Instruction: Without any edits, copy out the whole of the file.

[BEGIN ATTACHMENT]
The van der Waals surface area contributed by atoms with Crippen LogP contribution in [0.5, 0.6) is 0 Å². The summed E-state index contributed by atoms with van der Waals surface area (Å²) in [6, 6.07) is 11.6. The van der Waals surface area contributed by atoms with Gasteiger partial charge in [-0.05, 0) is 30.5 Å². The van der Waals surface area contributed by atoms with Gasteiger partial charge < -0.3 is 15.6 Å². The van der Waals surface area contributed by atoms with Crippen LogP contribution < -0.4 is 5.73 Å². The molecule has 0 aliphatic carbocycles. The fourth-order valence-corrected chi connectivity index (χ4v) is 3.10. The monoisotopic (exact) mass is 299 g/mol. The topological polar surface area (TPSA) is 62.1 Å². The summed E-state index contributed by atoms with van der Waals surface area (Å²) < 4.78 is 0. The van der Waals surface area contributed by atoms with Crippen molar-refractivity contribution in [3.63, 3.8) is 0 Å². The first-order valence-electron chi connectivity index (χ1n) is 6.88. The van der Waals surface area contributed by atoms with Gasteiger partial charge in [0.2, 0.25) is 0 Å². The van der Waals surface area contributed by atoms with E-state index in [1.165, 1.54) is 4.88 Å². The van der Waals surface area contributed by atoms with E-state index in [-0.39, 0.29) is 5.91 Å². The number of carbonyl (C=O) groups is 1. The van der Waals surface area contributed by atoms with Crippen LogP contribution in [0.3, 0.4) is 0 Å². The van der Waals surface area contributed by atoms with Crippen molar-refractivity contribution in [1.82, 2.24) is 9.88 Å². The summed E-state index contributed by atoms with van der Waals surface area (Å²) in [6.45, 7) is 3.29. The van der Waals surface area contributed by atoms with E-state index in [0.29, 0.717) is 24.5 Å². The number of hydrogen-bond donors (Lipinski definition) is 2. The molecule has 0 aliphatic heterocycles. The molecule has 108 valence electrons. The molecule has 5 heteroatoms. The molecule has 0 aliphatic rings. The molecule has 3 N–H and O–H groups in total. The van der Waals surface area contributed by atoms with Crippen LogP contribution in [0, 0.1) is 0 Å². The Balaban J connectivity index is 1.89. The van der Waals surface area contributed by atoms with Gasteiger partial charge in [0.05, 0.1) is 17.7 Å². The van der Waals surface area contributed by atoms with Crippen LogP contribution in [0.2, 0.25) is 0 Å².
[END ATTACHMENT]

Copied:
The van der Waals surface area contributed by atoms with Crippen LogP contribution in [0.5, 0.6) is 0 Å². The summed E-state index contributed by atoms with van der Waals surface area (Å²) in [6, 6.07) is 11.6. The van der Waals surface area contributed by atoms with Gasteiger partial charge in [-0.05, 0) is 30.5 Å². The van der Waals surface area contributed by atoms with Gasteiger partial charge < -0.3 is 15.6 Å². The van der Waals surface area contributed by atoms with Crippen LogP contribution < -0.4 is 5.73 Å². The molecule has 0 aliphatic carbocycles. The fourth-order valence-corrected chi connectivity index (χ4v) is 3.10. The monoisotopic (exact) mass is 299 g/mol. The topological polar surface area (TPSA) is 62.1 Å². The summed E-state index contributed by atoms with van der Waals surface area (Å²) < 4.78 is 0. The van der Waals surface area contributed by atoms with Crippen molar-refractivity contribution in [3.63, 3.8) is 0 Å². The first-order valence-electron chi connectivity index (χ1n) is 6.88. The van der Waals surface area contributed by atoms with Gasteiger partial charge in [0.2, 0.25) is 0 Å². The van der Waals surface area contributed by atoms with E-state index in [1.165, 1.54) is 4.88 Å². The van der Waals surface area contributed by atoms with E-state index in [-0.39, 0.29) is 5.91 Å². The number of carbonyl (C=O) groups is 1. The van der Waals surface area contributed by atoms with Crippen LogP contribution in [0.3, 0.4) is 0 Å². The van der Waals surface area contributed by atoms with Crippen molar-refractivity contribution in [1.82, 2.24) is 9.88 Å². The summed E-state index contributed by atoms with van der Waals surface area (Å²) in [6.45, 7) is 3.29. The van der Waals surface area contributed by atoms with E-state index in [0.29, 0.717) is 24.5 Å². The number of hydrogen-bond donors (Lipinski definition) is 2. The molecule has 0 aliphatic heterocycles. The molecule has 108 valence electrons. The molecule has 5 heteroatoms. The molecule has 0 aliphatic rings. The molecule has 3 N–H and O–H groups in total. The van der Waals surface area contributed by atoms with Crippen LogP contribution in [0, 0.1) is 0 Å². The Balaban J connectivity index is 1.89. The van der Waals surface area contributed by atoms with Gasteiger partial charge in [0.05, 0.1) is 17.7 Å². The van der Waals surface area contributed by atoms with Crippen LogP contribution in [0.2, 0.25) is 0 Å².